Starchy roots include potatoes, sweet potatoes, cassava, yams and other roots, and they represent the mainstay of diets in poor countries, many of which are located in sub-Saharan Africa and are characterized by low overall food consumption levels. The high dependence on roots, tubers and plantains reflects the agro-ecological conditions of these countries and, to a large extent, also on the persistence of poverty and lack of progress towards diet diversification.





FIGURE 10: Share of DES from starchy roots (percent, 2009-11)

Sugar and sweeteners

This group includes sugar cane, sugar beet, honey and other sweeteners. Consumption of sugar has been growing rapidly in developing countries, which now accounts for almost three-quarters of global consumption, up from just over half in the 1980s. Consumption in high-income countries has stagnated, partially as a result of the rapid expansion of cornbased sweeteners in the U.S.





FIGURE 11: Share of DES from sugar and sweeteners (percent, 2009-11)

Fruit and vegetable

World production of fruit and vegetables has experienced a remarkable increase. Output has been growing at an annual rate of approximately 3 percent in the last decade. But, beyond their monetary value, fruit and vegetables play an important role in improving diets. WHO and FAO recommend a minimum of 400 g of fruit and vegetables per day – excluding starchy root crops – for the prevention of chronic diseases such as heart disease, cancer, diabetes and obesity, and for the prevention and alleviation of several micronutrient deficiencies.





FIGURE 12: Share of DES from fruit and vegetable (percent, 2009-11)

Meat

Meat includes bovine, mutton and goat, pig meat and poultry. Although the world economy is now growing at a slower rate, higher incomes have caused a shift in diets towards more animal-based products, notably towards more meat. This shift has been particularly strong in developing countries, with the poultry sector underpinning growth. For instance, meat consumption in China went from approximately 29 kcal/capita/day in the 1960s to about 450 kcal/capita/day today. Agriculture is being affected, not only through the growth of livestock production, but also through the linkages to other sectors that supply feeding stuffs, such as crops and fisheries. Globally, livestock production is the largest user of agricultural land.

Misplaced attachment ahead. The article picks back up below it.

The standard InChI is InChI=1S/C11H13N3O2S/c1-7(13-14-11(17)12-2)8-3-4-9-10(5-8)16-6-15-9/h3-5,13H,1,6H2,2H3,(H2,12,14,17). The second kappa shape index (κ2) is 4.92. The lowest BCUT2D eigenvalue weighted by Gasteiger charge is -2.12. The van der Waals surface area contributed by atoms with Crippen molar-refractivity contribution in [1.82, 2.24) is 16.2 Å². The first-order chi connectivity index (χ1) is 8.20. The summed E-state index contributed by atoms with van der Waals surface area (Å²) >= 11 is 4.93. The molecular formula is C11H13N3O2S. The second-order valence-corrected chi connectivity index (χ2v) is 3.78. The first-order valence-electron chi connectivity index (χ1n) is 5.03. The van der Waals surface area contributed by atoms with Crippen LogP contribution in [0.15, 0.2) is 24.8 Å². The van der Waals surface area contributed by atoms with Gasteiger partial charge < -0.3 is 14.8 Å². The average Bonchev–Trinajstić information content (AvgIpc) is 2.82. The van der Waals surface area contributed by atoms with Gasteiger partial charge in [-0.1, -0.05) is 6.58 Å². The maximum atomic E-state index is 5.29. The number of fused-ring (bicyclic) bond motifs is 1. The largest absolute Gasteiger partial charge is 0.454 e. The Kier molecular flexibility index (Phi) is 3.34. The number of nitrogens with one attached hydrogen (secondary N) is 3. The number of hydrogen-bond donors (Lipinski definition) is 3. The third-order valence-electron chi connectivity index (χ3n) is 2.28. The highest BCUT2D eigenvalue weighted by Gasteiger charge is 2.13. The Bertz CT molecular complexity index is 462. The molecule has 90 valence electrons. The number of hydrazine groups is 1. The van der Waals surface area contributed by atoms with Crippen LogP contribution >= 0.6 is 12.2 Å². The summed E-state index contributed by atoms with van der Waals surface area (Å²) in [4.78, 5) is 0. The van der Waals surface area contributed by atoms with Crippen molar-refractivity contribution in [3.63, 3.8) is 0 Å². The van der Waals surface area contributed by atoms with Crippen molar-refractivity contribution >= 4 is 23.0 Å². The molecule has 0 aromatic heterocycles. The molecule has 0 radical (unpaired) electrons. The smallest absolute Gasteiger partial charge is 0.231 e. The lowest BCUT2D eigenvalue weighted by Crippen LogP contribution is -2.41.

FIGURE 13: Share of DES from meat (percent, 2009-11)

Oilcrops

The oilcrops group is made up of soyabeans, groundnuts, sunflower seed, rape and mustard seed, cotton seed, coconuts, sesame seed, palm kernels and olives. This has been one of the most vibrant sectors of world agriculture in recent decades. One of the key reasons for this has been an increase in use of these products for both food and non-food purposes. World production, consumption and trade of oilcrops have been dominated by a small number of crops, however, including oilpalm, soybeans and rapeseed.





FIGURE 14: Share of DES from oilcrops (percent, 2009-11)

Fish

Fish is an important component in people’s diets, providing about 2.9 billion people with almost 20 percent of their average per capita intake of animal protein. Capture fisheries continue to dominate world output, but aquaculture accounts for a growing percentage of total fish supply. Fishery sectors are particularly important in developing countries, in providing both food and livelihoods.





FIGURE 15: Share of DES from fish (percent, 2009-11)

Milk - excluding butter

Milk products vary significantly from region to region and among countries in the same region, depending on available technology, dietary habits, and cultural norms. Until now, the per capita consumption of milk and milk products has been greater in high-income countries. But this gap, vis-à-vis developing countries, is shrinking as incomes are rising, populations are growing and more people are moving to cities. This growing demand for milk and milk products offers an opportunity for producers (and other actors in the dairy chain) in highpotential, peri-urban areas to enhance their livelihoods through increased production.





FIGURE 16: Share of DES from milk (percent, 2009-11)


Inequality within countries















Water